One Question Is Being Asked About Millie Bobby Brown’s Engagement So We Spoke to An Expert


The internet had mixed reactions to the news that “Stranger Things” star, Millie Bobby Brown, was engaged to boyfriend, Jake Bongiovi.

While some couldn’t stop gushing over her beautiful classic engagement ring, others were concerned for the 19-year-old actress, saying that she’s “definitely too young to be getting engaged or married.”

Social media users rushed to the comments section to share their thoughts.

“Unpopular opinion but she’s way too young to be engaged. But age 19, you don’t even know who you are yet.” One user wrote.

Another, said: “Look, they seem cute, but she’s 19 right? They’re too young to be getting engaged, WTF?”

“I still think she’s too young at the age of 19 to be engaged, but if it makes them happy, who am I or us to judge?” a third user asked.

In a world that is so focused on female empowerment and independence, where we’re moving away from the traditional expectations of getting married young and “settling down”, this conversation is thought-provoking.

“Whenever I see people having very strong opinions about something, I know it’s due to them feeling triggered in some way by that thing they’re commenting on,” eharmony psychologist and relationship expert, Sharon Draper, tells POPSUGAR Australia.

“The concept of marriage has lost popularity amongst the masses, because we see that marriage isn’t always forever. Many of us have grown up with our parents divorcing so we wouldn’t place as much value onto it as we used to.

“We also see modern relationships shifting milestones and what types of commitment tie a couple together – for example living together, purchasing property, and having children – these all used to happen after marriage but now they more often than not are prior to people tying the knot.”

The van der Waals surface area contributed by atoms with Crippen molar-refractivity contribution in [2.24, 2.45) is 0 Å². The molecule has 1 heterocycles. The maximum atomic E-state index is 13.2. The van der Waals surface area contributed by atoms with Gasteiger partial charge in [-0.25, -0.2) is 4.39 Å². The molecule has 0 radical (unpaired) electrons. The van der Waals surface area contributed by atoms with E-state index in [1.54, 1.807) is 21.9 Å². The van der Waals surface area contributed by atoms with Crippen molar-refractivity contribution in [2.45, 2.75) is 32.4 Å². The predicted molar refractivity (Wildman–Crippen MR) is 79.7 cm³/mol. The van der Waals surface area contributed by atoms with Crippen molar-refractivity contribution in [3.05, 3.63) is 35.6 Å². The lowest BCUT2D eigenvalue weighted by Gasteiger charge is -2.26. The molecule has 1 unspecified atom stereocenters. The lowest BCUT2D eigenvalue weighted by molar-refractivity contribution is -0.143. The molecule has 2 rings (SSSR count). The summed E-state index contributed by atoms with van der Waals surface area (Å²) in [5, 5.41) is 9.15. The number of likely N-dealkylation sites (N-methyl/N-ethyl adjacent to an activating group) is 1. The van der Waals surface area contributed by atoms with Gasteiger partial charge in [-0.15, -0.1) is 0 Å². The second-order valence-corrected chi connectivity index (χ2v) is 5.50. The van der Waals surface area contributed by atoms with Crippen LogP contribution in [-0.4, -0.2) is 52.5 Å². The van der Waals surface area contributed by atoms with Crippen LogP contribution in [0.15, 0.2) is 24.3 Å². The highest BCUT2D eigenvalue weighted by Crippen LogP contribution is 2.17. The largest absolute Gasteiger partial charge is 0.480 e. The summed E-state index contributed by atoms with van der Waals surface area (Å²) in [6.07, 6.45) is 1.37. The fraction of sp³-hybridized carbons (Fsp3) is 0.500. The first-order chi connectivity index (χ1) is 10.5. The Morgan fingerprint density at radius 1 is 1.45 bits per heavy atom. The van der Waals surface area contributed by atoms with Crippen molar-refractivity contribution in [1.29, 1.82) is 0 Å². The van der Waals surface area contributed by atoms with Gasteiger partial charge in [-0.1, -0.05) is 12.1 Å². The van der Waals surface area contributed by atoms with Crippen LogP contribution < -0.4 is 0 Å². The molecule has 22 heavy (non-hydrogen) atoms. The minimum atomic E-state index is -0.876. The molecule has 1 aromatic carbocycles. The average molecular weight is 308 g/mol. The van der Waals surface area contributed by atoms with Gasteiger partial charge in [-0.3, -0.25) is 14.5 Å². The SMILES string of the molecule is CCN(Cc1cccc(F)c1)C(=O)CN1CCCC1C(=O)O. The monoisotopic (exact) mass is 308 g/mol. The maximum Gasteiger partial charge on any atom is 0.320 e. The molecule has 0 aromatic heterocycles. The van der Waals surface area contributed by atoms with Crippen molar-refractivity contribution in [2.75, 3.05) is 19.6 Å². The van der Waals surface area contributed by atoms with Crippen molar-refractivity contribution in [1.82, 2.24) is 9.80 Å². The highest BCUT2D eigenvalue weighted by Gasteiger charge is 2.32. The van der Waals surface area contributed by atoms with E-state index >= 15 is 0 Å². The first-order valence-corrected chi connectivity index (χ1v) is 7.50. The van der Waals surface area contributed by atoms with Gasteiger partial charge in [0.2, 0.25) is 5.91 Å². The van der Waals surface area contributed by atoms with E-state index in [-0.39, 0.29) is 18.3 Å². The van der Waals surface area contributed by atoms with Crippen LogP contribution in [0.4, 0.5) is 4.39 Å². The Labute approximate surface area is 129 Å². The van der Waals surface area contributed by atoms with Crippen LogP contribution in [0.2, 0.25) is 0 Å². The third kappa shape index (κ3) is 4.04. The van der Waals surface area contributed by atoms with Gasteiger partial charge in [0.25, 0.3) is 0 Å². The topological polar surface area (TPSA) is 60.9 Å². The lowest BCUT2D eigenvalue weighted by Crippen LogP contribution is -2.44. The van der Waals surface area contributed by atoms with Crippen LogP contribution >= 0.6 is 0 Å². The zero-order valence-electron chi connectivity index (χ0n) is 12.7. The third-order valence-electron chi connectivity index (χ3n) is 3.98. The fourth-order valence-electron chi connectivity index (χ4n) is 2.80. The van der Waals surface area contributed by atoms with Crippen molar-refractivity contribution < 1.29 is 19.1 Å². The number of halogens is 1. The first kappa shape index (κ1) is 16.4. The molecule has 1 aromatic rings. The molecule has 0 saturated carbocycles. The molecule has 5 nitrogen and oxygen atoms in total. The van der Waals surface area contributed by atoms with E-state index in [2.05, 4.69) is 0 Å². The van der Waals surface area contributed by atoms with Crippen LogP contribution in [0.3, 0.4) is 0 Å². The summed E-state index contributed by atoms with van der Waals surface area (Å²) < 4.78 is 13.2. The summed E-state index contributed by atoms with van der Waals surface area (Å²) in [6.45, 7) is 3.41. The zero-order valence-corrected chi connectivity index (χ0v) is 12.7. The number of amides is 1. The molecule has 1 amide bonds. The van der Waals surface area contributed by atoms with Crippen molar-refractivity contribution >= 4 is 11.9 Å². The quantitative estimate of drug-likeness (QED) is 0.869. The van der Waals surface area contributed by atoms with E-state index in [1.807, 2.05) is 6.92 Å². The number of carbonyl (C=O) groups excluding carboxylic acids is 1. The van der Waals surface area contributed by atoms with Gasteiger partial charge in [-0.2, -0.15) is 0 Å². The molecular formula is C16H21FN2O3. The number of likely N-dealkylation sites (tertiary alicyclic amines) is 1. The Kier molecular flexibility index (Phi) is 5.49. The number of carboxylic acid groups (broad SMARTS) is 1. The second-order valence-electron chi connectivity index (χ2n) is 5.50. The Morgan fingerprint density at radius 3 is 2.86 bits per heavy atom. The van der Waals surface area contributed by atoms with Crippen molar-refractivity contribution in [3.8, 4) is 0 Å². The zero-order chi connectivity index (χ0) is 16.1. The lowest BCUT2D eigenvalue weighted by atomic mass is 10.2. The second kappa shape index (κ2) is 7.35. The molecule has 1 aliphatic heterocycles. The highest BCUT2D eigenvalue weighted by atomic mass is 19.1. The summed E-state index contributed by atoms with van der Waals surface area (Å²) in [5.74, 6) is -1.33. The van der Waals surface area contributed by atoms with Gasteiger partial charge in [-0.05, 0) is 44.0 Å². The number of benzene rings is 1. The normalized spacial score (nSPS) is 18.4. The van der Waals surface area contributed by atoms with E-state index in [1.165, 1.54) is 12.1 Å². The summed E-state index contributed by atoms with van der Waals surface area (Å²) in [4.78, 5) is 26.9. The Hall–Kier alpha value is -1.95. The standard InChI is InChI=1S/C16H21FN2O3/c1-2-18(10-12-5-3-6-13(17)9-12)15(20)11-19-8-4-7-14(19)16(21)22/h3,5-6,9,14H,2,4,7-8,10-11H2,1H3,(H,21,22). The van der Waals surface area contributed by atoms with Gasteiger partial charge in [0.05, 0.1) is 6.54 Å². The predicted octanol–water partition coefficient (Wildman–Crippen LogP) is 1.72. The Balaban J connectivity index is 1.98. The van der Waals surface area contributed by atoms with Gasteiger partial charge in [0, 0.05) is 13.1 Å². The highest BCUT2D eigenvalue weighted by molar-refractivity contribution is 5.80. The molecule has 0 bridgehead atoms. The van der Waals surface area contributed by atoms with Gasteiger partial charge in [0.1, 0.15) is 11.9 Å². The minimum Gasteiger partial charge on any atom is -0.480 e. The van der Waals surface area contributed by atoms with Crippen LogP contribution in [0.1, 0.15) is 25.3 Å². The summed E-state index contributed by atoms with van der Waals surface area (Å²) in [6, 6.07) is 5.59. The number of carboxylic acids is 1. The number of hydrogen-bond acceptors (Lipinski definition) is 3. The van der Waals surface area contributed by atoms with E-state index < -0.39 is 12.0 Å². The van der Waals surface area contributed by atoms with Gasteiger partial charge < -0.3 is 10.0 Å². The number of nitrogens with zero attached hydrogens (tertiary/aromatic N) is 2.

The internet has a huge role to play in our evolving opinions on things like marriage. Where we once looked to those close to us, those in our immediate circle, in our communities and culture, we now have access to basically everyone in the world. And that includes some pretty blunt opinions.

It can be amazing to have perspective, but also a little overwhelming too. How are we supposed to make our own decisions when we have so many people’s opinions swirling around our screens at all times?

“People have opinions and make judgements easily, so it’s natural for people to comment on things they see even if they don’t have all the information necessary to make a judgement,” says Draper.

However, she also reasons that science shows us to mature closer to 25, meaning that 19 could actually be a little young to be making life-changing decisions – like getting married.

“Some 19-year-olds can be very mature,” she says, “and if the couple have been in a relationship for a few years, it’s likely that they’ve had to work through some difficulties and have still pulled through.”

“I’d focus more on the individual couple to see if marriage early on is an option. I’d look for signs showing that they are working on their own emotional wounds and that they are able to communicate and resolve problems effectively.

“We know that relationships bring up triggers for us so it’s imperative that all couples are actively working through their childhood emotional wounds in order for their relationship to be a healthy one.”

So, is Millie Bobby Brown too young to get married?

Well… it’s kind of up to her.

While Draper would ultimately encourage people to have more life experiences before making this formal commitment, she’d also suggest people to explore their reasons for getting married.

eharmony’s recent survey results show that 43 percent of the 2,000 Aussies that took part don’t want to get married, while 28 percent are unsure.

So perhaps, there’s a little bias here. If we’re living in a modern society, where it’s the coolest thing to be single and thriving and we’re moving away from tradition — perhaps we’re missing the value in marriage, for the next step of a relationship.

Regardless of how you feel on the matter, it comes down to the individual couple and their experiences in the world both separately and together.

And, while Draper can’t deny that it’s natural “keyboard warriors” to throw around uneducated opinions, she’s also an advocate for taking your time when it comes to considering marriage.

“If you feel a sense of urgency in wanting to get married, you need to explore your deeper reasons for this,” she says.

“Many of us women believe we aren’t good enough until we get a proposal. This isn’t true and it will only meet that unmet need superficially, not sustainably. We need to know we are enough as we are with or without marriage.”

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